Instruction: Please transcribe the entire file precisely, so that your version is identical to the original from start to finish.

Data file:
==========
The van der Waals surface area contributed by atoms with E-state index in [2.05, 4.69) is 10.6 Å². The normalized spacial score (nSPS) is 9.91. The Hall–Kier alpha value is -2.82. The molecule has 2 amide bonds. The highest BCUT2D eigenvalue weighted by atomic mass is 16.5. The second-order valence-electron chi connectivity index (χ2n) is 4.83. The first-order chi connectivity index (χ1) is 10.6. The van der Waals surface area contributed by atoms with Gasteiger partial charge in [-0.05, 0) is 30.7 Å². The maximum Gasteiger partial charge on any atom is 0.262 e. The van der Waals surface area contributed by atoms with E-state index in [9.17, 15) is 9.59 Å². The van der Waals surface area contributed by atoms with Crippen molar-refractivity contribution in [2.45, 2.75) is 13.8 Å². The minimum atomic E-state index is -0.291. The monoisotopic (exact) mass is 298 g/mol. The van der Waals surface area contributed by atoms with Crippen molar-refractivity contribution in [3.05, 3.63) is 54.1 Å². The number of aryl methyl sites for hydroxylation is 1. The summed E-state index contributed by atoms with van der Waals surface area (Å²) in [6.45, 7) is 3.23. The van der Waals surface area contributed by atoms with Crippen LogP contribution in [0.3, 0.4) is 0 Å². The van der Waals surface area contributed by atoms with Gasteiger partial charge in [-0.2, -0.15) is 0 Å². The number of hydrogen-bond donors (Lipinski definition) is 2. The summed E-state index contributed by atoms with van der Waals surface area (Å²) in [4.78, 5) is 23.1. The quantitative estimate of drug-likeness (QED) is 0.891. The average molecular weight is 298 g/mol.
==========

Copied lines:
The van der Waals surface area contributed by atoms with E-state index in [2.05, 4.69) is 10.6 Å². The normalized spacial score (nSPS) is 9.91. The Hall–Kier alpha value is -2.82. The molecule has 2 amide bonds. The highest BCUT2D eigenvalue weighted by atomic mass is 16.5. The second-order valence-electron chi connectivity index (χ2n) is 4.83. The first-order chi connectivity index (χ1) is 10.6. The van der Waals surface area contributed by atoms with Gasteiger partial charge in [-0.05, 0) is 30.7 Å². The maximum Gasteiger partial charge on any atom is 0.262 e. The van der Waals surface area contributed by atoms with E-state index in [9.17, 15) is 9.59 Å². The van der Waals surface area contributed by atoms with Crippen molar-refractivity contribution in [2.45, 2.75) is 13.8 Å². The minimum atomic E-state index is -0.291. The monoisotopic (exact) mass is 298 g/mol. The van der Waals surface area contributed by atoms with Crippen molar-refractivity contribution in [3.05, 3.63) is 54.1 Å². The number of aryl methyl sites for hydroxylation is 1. The summed E-state index contributed by atoms with van der Waals surface area (Å²) in [6.45, 7) is 3.23. The van der Waals surface area contributed by atoms with Crippen LogP contribution in [0.3, 0.4) is 0 Å². The van der Waals surface area contributed by atoms with Gasteiger partial charge in [-0.2, -0.15) is 0 Å². The number of hydrogen-bond donors (Lipinski definition) is 2. The summed E-state index contributed by atoms with van der Waals surface area (Å²) in [4.78, 5) is 23.1. The quantitative estimate of drug-likeness (QED) is 0.891. The average molecular weight is 298 g/mol.